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The infancy of Edward Shelonga Part II: The extended case; ethics

an extended case study in medical and religious anthropology from the Zambia Nkoya

Wim van Binsbergen

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to Part 0 (Abstract)
to Part I (Problem and Method; Background)
Part III (Interpretation; Conclusion)
Part IV (References; Postscript on Cognition)

4. The extended case

I shall present the facts of Edward’s [6][1] and his parents’ health experiences in chronological order and with such relevant detail as my data allow. Only after this has been done, shall I, in the subsequent sections, interpret these facts in the light of the central questions posed in this chapter.

Diagram 1 presents a genealogy of the protagonists in this extended case. (click for diagram 1)

     Muchati [7], born in 1946, had left his father’s village Nyamayowe in 1961. He had been called to Lusaka by his kinsman Shipuna [5]. The latter had promised to see Muchati through his primary-school education, which in the village had stranded due to lack of money for school fees. Muchati joined Shipuna’s household, but not until almost a decade later (1969) did he find an opportunity to actually continue his education. Meanwhile Shipuna’s urban following waxed over the years, so that by the late 1960s he found himself the leader of a fenced ward in Lusaka’s Kalingalinga squatter compound. The ward comprised six to eight households of close kinsmen of Shipuna, including Muchati. By that time Muchati had found employment as a cleaner with a nearby educational institution. In his spare time he ran a clandestine bar. He had established a stable relationship with a non-Nkoya townswoman.

1969. Muchati’s kinsmen in Nyamayowe village prearranged a marriage for him with Mary [4], a moderately educated (grade 4) girl living in Jimbando village. Under grave pressure from his father Shelonga [13], Muchati terminated his relationship with his urban concubine. Following his father to the village, he reluctantly married Mary there.

     Muchati did not know that Mary was his distant classificatory sister, and thence a more or less prohibited partner. Both Muchati’s and Mary’s parents, however, were aware of this fact. They did not consider it a real obstacle, as marriage prohibitions in similar cases are believed to be recent innovation among the Nkoya. Muchati’s parents themselves were distant classificatory siblings, and their marriage had lasted for over thirty-five years already. Yet the sibling link between Muchati and Mary was kept a secret until after the wedding, mainly in order to deny Muchati a valid argument against marrying Mary.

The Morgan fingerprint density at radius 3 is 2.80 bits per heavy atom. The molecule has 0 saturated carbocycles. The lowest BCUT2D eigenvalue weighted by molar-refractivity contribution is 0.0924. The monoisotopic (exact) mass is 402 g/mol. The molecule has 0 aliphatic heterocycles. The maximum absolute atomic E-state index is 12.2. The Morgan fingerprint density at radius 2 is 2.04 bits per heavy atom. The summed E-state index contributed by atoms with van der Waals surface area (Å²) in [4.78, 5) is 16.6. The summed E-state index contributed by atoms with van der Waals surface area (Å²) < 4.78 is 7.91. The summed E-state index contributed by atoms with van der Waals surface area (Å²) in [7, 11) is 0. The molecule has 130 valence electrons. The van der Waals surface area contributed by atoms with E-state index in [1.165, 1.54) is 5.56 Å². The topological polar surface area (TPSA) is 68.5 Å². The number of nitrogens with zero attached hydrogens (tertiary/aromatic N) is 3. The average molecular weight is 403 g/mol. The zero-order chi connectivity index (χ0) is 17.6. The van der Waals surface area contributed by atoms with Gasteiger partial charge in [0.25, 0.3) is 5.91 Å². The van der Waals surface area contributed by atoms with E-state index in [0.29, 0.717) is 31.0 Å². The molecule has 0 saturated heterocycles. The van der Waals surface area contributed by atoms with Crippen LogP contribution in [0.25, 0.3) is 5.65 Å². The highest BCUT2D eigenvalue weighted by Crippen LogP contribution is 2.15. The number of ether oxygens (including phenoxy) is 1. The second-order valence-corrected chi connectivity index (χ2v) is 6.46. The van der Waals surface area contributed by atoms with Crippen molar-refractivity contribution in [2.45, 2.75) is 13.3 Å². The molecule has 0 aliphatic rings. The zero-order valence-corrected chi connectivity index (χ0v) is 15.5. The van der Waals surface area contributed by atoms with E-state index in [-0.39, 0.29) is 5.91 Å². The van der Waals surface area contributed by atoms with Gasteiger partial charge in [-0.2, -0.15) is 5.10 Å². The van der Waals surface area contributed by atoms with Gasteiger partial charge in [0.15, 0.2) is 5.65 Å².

There was yet another reason why, according to Nkoya standards, the marriage was somewhat unusual. Apart from consanguinean relationship between Mary and Muchati (which referred to a common ancestor in the distant past), there was a marital link in actual existence between Nyamayowe and Jimbando village. Kawoma [24], headman of Nyamayowe village, was married with Mary’s cousin Kashimbi [40]. Besides being a headman, Kawoma was employed on Chief Kahare’s royal establishment. He divided his life between Chief Kahare village (where the household of his favorite and senior wife was located), and Nyamayowe where his other two wives lived, including Kashimbi. Nkoya consider it disadvantageous to contract, within one generation, more than one marriage with the same village. By entering into marital ties with as many villages as possible, the village members maximize the social field where new generations can find residential and economic support. At the same time avoidance of multiple marital ties with one village minimizes the probability of chain reactions in the deterioration of inter-village relationships, in the (only too likely) case that one of these marriages breaks down. For divorce is extremely frequent in this society.

     Thus the marriage of Muchati and Mary started out with a number of structural disadvantages. The spouses’ personalities and their life spheres (town versus village) were not yet attuned to each other. Contrary to many contemporary Nkoya marriages the affinal relationships surrounding this marriage lacked the clear-cut juxtaposition between the husband’s and the wife’s immediate kin group. Having been recognized as distant classificatory siblings, both spouses in theory belonged to the far periphery of each other’s kin group — and while this may initially have been regarded as a sign of positive integration, it deprived the parties in this marriage from the advantage of well-defined kinship positions from which future marital conflict might be adequately dealt with in a judicial context.[2] Nyamayowe village had already received a wife from Jimbando village, and the vicissitudes of this earlier marriage could have repercussions on Mary’s and Muchati’s own marriage. The accommodation of Mary’s and Muchati’s initially quite district personalities and interests, as well as the development of affinal tensions inherent in any Nkoya marriage but acerbated by the confusing overlap in affinal relationships and by the multiple inter-village marriages, are to form major specific structural dimensions of Edward’s case.